Corpectomy in Destructive Thoracolumbar Spine Disease: Cost-effectiveness of 3 Different Techniques and Implications for Cost Reduction of Delivered Care

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Study Design.

Retrospective cohort study.


To give some insight in balancing cost and effectiveness of 3 different techniques of corpectomy in destructive thoracolumbar spine disease.

Summary of Background Data.

Although there are several accepted methods of surgical treatment of single-level corpectomy in destructive metastatic thoracolumbar spine disease, the choice depends on the surgeon's preference. The techniques may vary in perioperative morbidity and short- and long-term outcome, but no study so far has analyzed their cost-effectiveness.


Seventy-five consecutive patients, mean age of 57 years (range: 39–72 yr) with single-level destructive thoracolumbar lesion underwent surgical treatment with 3 different techniques in 2 centers from 2009 to 2013. The 3 groups were (1) mini open transpedicular corpectomy, (2) conventional open transpedicular corpectomy, and (3) the combined posterior-anterior approach. The data were collected prospectively according to our protocol and subsequently analyzed. The clinical outcome was assessed comparing visual analogue scale score of back pain and the short form 12 (SF-12) questionnaire both pre- and postoperatively. The cost analysis was done calculating the operative time, hospital stay, and the implant cost.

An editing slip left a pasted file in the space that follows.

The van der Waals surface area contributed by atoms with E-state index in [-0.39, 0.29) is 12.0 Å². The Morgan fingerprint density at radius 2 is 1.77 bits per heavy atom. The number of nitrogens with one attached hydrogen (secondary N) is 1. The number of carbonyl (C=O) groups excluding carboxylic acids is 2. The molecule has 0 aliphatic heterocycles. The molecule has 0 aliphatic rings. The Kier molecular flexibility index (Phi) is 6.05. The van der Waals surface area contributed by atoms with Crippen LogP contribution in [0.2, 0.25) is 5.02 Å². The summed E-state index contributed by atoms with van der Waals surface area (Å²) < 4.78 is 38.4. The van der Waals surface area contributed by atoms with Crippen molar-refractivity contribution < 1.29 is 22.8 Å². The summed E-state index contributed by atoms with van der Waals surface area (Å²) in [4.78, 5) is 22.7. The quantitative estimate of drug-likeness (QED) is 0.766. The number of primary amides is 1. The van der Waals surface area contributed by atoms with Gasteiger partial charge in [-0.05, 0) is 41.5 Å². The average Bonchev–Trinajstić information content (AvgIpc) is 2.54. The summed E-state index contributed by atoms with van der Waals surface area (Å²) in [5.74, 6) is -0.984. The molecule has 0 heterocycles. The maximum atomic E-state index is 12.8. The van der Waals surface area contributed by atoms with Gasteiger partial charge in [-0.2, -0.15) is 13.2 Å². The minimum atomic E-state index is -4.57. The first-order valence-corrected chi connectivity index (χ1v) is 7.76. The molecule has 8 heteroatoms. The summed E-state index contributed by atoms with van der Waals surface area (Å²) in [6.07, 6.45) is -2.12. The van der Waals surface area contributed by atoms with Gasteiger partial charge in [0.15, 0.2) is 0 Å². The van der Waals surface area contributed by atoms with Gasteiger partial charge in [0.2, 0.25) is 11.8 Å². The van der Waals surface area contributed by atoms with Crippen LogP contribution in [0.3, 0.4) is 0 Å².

The mean follow-up period was 25 months (range: 24–30 mo). The clinical outcome in terms of visual analogue scale score of thoracolumbar pain and SF-12 physical and mental score improvement (P < 0.005) were comparable with all 3 techniques. The radiological outcome was comparable with current available data. As the intensive care unit stay (average: 7 d) and the hospital stay were longer (average: 15 d) with combined posterior-anterior approach, the total cost was maximum (average: €20,952) with this group.


Using the posterior approach only was the most cost-effective technique, but the mini open was comparable with the conventional open transpedicular approach.


Level of Evidence: 3

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